Nearly every semester, I am asked a question that I’ve never been asked before. I have found that by giving students some rules of thumb (ROTs), I can help them understand the basics while also giving them specific strategies for solving organic chemistry problems. More recently, I’ve recognized that the mechanistic organization helps enforce my … Continue reading Rules of Thumb
A common complaint I have gotten from students for years centers on the “Predict the Products” section of my exams. While they can derive every mechanism for every part of every question (late in second semester, each of my 5-6 Predict the Product questions might have 3-4 reactions in sequence), they don’t have time to … Continue reading Karty Makes the Reaction Notebook Easy
Like many other instructors, I do the majority of spectroscopy instruction in my laboratory. It seems natural to integrate spectroscopy problems into lab exercises, and to use the molecules we make as the platform for understanding how to analyze them. Most organic texts I have seen introduce spectroscopy towards the end of the first semester … Continue reading Spectroscopy: Seeing (and Using) the Big Picture
At Butler, we have four learning goals for our students in organic chemistry: to learn the language, drawing style, and three-dimensional structure of organic molecules; to know and apply organic reactions; to demonstrate understanding of reaction mechanisms; and to integrate this knowledge through synthesis. Of these learning objectives, the most difficult for students to embrace … Continue reading The Right Time for Synthesis?
I have always approached my organic sequence as a mechanism-driven course. Every reaction that we discussed in class started with a mechanism to show how it wasn’t really anything new, but an extension of the types of behaviors we had learned to describe and anticipate. I avoided texts that listed reaction after reaction as completely … Continue reading Memorization Not a Choice: Mechanisms Matter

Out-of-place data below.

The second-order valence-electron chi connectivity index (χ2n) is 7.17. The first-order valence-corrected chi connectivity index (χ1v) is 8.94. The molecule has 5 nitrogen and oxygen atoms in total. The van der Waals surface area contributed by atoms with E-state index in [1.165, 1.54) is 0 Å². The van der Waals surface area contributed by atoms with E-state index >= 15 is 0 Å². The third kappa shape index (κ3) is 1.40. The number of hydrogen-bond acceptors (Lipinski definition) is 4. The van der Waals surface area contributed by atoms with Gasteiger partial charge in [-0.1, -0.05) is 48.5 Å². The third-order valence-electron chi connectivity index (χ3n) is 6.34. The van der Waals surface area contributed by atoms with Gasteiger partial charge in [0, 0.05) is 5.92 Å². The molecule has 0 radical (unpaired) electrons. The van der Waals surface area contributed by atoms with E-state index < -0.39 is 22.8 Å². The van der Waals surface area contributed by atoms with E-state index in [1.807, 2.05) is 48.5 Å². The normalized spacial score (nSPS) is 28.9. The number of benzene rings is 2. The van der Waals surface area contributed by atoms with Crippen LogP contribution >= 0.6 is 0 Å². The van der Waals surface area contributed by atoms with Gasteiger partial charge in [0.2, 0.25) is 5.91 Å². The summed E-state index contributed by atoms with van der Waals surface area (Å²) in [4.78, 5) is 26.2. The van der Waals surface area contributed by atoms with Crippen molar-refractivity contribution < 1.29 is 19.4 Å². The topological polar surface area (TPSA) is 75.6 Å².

Exam questions are a primary medium by which students learn what their instructor values most in the course. If we evaluate what we value, questions should test the mechanism and thus emphasize conceptual understanding, utilize real applications, and require deep thinking. And for me, the most important reason to pose mechanistic questions is to see … Continue reading Teaching the Mechanism Means Testing the Mechanism
I did not realize my commitment to traditions—in my personal life and in the classroom—until recently. In my personal life, I discovered that I was married to a person who did not know that: Christmas trees are decorated while listening to Christmas music and not with a basketball game on in the background; salads are … Continue reading Making a Commitment (But Not to Traditions)
I began teaching organic chemistry some 11 years ago at Elon University, a moderately sized liberal arts school in central North Carolina. Like many professors just starting out, I was eager and committed to my students’ success. I knew that mechanisms were the key to this success because focusing on mechanisms worked for me as … Continue reading Functional Groups, Mechanisms, and Memorization